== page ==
Paper No. 6
Presentation Time: 3:15 PM
MAGMATISM ASSOCIATED WITH COLLISIONAL TECTONICS: CORRELATION WITH PRE-COLLISION DEPOCENTERS AND GEOMETRY OF RIFTED MARGINS OF THE CENTRAL APPALACHIAN OROGEN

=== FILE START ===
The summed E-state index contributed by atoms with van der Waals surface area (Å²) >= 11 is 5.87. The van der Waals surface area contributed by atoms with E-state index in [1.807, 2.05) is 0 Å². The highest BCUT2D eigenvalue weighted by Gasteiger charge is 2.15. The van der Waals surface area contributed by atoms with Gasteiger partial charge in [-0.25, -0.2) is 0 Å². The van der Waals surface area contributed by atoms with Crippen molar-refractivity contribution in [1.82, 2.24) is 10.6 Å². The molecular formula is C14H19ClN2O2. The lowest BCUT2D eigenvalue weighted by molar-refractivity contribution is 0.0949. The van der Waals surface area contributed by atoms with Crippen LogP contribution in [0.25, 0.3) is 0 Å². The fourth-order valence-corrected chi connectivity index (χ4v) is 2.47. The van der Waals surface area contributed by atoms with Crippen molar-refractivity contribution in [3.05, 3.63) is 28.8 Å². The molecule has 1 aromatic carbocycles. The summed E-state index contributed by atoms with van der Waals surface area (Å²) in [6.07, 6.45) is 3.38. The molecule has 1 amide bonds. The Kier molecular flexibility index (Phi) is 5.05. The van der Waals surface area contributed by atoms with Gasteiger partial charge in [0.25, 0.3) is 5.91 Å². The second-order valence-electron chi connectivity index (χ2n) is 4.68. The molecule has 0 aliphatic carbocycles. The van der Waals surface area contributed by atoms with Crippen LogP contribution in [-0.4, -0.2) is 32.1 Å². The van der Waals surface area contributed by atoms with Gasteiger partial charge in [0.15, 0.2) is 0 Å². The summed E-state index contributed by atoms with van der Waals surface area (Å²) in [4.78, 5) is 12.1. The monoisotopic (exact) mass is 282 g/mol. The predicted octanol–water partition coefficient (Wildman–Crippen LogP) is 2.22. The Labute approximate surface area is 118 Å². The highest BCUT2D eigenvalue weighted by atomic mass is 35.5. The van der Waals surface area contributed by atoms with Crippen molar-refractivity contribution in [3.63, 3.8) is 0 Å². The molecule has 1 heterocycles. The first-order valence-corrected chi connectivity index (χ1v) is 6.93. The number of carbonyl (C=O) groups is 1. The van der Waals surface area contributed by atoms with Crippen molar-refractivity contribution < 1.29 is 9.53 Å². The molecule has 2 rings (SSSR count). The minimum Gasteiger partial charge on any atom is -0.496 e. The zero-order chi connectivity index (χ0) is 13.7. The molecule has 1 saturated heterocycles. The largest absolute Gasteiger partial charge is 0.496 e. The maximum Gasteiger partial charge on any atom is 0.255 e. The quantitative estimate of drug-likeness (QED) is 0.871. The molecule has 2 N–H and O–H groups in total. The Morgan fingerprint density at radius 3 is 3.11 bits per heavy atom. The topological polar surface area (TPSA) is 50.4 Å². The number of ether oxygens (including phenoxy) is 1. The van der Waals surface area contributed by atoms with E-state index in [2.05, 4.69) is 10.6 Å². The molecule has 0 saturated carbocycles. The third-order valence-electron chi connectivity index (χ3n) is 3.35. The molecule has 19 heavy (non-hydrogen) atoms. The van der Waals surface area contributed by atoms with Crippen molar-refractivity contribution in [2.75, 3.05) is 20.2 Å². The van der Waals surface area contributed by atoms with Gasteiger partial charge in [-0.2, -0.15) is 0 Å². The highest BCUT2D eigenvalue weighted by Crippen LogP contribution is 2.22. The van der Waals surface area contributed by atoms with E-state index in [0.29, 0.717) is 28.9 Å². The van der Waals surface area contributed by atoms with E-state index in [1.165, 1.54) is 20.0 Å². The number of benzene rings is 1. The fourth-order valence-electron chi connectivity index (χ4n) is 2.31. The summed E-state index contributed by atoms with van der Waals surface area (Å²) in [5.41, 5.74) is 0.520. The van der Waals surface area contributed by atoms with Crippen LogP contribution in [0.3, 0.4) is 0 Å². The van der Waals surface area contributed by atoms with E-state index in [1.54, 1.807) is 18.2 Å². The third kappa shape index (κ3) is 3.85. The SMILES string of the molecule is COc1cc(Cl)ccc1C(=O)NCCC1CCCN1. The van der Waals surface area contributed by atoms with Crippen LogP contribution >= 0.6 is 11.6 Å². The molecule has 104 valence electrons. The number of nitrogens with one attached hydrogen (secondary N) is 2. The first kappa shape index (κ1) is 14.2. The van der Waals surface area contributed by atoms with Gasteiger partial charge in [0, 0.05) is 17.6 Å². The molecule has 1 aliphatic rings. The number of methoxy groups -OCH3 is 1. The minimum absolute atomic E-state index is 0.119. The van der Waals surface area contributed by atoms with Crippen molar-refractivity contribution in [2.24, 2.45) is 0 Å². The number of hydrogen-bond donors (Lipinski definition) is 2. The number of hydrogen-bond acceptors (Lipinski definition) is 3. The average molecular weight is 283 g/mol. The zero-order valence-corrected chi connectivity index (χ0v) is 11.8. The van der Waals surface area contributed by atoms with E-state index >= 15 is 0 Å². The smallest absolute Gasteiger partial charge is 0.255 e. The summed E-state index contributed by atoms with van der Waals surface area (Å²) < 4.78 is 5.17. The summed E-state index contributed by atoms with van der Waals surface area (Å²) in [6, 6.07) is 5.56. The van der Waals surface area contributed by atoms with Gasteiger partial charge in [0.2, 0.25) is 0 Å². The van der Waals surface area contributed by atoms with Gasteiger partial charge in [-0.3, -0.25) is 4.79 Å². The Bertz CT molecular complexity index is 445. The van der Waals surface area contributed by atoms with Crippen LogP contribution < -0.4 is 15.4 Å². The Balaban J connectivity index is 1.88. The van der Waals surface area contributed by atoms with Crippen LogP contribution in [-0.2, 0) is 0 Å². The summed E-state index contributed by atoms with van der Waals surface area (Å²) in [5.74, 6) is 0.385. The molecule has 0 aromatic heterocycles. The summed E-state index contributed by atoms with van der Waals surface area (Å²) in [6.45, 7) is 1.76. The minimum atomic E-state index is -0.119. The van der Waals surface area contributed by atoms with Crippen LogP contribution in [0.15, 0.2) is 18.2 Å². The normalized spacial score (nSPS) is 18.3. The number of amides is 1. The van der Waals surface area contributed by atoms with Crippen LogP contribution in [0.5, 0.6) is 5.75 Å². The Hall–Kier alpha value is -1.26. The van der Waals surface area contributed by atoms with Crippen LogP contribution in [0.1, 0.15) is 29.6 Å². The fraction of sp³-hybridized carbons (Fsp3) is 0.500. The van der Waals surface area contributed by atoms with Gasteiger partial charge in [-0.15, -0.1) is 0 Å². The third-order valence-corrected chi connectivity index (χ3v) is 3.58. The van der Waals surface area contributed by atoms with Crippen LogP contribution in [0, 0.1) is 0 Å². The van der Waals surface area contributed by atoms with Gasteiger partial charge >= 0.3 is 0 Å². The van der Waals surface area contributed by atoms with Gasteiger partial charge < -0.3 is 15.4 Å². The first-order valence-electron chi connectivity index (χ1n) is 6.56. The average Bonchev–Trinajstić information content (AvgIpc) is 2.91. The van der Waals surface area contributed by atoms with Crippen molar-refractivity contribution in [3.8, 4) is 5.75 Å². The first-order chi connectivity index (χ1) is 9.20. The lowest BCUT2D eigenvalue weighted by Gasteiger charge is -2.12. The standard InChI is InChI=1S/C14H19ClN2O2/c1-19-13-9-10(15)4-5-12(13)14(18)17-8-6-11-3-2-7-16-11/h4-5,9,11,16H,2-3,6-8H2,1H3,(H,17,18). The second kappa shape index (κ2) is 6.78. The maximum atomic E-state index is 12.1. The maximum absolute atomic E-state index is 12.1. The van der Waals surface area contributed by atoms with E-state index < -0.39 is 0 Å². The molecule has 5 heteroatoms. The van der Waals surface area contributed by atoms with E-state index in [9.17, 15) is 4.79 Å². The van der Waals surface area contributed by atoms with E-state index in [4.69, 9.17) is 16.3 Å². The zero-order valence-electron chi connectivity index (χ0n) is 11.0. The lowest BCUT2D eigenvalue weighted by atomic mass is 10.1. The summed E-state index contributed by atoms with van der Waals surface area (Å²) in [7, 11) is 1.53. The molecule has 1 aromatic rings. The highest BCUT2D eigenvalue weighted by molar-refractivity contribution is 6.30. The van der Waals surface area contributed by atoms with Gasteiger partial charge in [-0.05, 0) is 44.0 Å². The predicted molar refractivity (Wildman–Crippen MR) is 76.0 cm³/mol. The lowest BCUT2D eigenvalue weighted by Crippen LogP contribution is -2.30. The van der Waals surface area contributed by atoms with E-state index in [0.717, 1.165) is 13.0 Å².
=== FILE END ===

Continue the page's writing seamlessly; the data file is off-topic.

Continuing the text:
The spatial and temporal distributions of igneous rocks provide significant constraint on the geodynamic and thermal record of collisional tectonics. In the central Appalachian orogen, both published and new ion probe U/Pb igneous rock zircon ages provide a window into the thermal and temporal evolution of mid Ordovician Taconic orogeny. Ion probe U/Pb results screened for inheritance and lead loss, yield five episodes of igneous activity: (1) arc stage: 470-488 Ma, (2) syntectonic: 472-460 Ma, (3) stitching plutons: 446-441 Ma, (4) extension-related plutons: 438-426 Ma, and (5) post-tectonic plutons: 409-362 Ma. These events suggest that non-arc igneous activities define a complete orogenic cycle (collision, thickening, extension), although early Silurian extensional structures have not yet been identified. The igneous events are also characterized by spatial compositional and strontium isotopic diversity, e.g., Sri of 0.7075 appears to separate source compositions of the Pennsylvania embayment granitoids from those south of the Virginia transform. We also suggest that the compositionally bimodal magmatic record associated with the suggested Silurian extension is probably the result of the presence/absence of synrift sedimentary and volcanic rocks of late Precambrian and Cambrian ages which are uniquely related to the outline of promontories and embayments of the continental margin prior to collision. The entrapment of mafic magmas in thick sedimentary sections is likely to have provided the heat for the generation of felsic liquids. The areally small Devonian plutons probably reflect melting associated with uplift and decompression within the orogenic cycle, or are perhaps related to Neoacadian orogeny. Our ion probe U/Pb results of ages associated with inheritance in arc-related igneous rocks are typically non-Grenville (~ 1700 Ma), and suggest a source that is not related to the basement rocks of Grenville age (but of Amazonian affinities based on lead isotope data), exposed in the region. Silurian and younger igneous rocks commonly yield inheritance ages that are Grenville, although two plutons in Virginia yield ages of ~1400 Ma. These complex ages serve as a reminder that exploring the subsurface through patterns of inheritance may play a crucial role in tectonic reconstructions.